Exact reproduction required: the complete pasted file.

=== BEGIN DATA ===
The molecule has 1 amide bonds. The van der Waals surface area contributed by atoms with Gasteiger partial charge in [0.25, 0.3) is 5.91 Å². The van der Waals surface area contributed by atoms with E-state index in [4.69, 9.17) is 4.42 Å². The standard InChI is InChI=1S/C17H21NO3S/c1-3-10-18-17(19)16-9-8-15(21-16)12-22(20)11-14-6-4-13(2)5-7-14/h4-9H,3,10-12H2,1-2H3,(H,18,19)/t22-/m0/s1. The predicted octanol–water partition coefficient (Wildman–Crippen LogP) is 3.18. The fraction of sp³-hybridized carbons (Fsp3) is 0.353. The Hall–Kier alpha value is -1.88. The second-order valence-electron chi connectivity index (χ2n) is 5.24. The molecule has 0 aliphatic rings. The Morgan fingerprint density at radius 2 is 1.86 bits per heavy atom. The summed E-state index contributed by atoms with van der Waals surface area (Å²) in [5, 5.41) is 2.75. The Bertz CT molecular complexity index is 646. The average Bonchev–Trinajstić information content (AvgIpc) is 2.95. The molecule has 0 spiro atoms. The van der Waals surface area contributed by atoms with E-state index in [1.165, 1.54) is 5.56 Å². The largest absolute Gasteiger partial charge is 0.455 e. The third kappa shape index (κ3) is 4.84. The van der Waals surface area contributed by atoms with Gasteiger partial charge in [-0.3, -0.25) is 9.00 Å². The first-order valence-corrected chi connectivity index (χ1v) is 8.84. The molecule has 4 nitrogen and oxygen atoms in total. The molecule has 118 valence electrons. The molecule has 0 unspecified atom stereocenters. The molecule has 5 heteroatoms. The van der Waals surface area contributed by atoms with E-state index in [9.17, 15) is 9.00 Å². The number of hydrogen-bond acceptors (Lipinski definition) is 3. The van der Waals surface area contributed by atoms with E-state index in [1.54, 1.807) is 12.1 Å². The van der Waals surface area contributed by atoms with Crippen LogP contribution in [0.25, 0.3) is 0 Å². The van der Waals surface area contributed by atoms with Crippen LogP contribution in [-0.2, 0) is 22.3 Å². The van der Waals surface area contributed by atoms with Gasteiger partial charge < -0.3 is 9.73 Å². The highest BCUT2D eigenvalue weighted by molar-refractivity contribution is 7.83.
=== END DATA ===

The molecule has 1 amide bonds. The van der Waals surface area contributed by atoms with Gasteiger partial charge in [0.25, 0.3) is 5.91 Å². The van der Waals surface area contributed by atoms with E-state index in [4.69, 9.17) is 4.42 Å². The standard InChI is InChI=1S/C17H21NO3S/c1-3-10-18-17(19)16-9-8-15(21-16)12-22(20)11-14-6-4-13(2)5-7-14/h4-9H,3,10-12H2,1-2H3,(H,18,19)/t22-/m0/s1. The predicted octanol–water partition coefficient (Wildman–Crippen LogP) is 3.18. The fraction of sp³-hybridized carbons (Fsp3) is 0.353. The Hall–Kier alpha value is -1.88. The second-order valence-electron chi connectivity index (χ2n) is 5.24. The molecule has 0 aliphatic rings. The Morgan fingerprint density at radius 2 is 1.86 bits per heavy atom. The summed E-state index contributed by atoms with van der Waals surface area (Å²) in [5, 5.41) is 2.75. The Bertz CT molecular complexity index is 646. The average Bonchev–Trinajstić information content (AvgIpc) is 2.95. The molecule has 0 spiro atoms. The van der Waals surface area contributed by atoms with E-state index in [1.165, 1.54) is 5.56 Å². The largest absolute Gasteiger partial charge is 0.455 e. The third kappa shape index (κ3) is 4.84. The van der Waals surface area contributed by atoms with Gasteiger partial charge in [-0.3, -0.25) is 9.00 Å². The first-order valence-corrected chi connectivity index (χ1v) is 8.84. The molecule has 4 nitrogen and oxygen atoms in total. The molecule has 118 valence electrons. The molecule has 0 unspecified atom stereocenters. The molecule has 5 heteroatoms. The van der Waals surface area contributed by atoms with E-state index in [9.17, 15) is 9.00 Å². The number of hydrogen-bond acceptors (Lipinski definition) is 3. The van der Waals surface area contributed by atoms with E-state index in [1.54, 1.807) is 12.1 Å². The van der Waals surface area contributed by atoms with Crippen LogP contribution in [0.25, 0.3) is 0 Å². The van der Waals surface area contributed by atoms with Crippen LogP contribution in [-0.2, 0) is 22.3 Å². The van der Waals surface area contributed by atoms with Gasteiger partial charge < -0.3 is 9.73 Å². The highest BCUT2D eigenvalue weighted by molar-refractivity contribution is 7.83.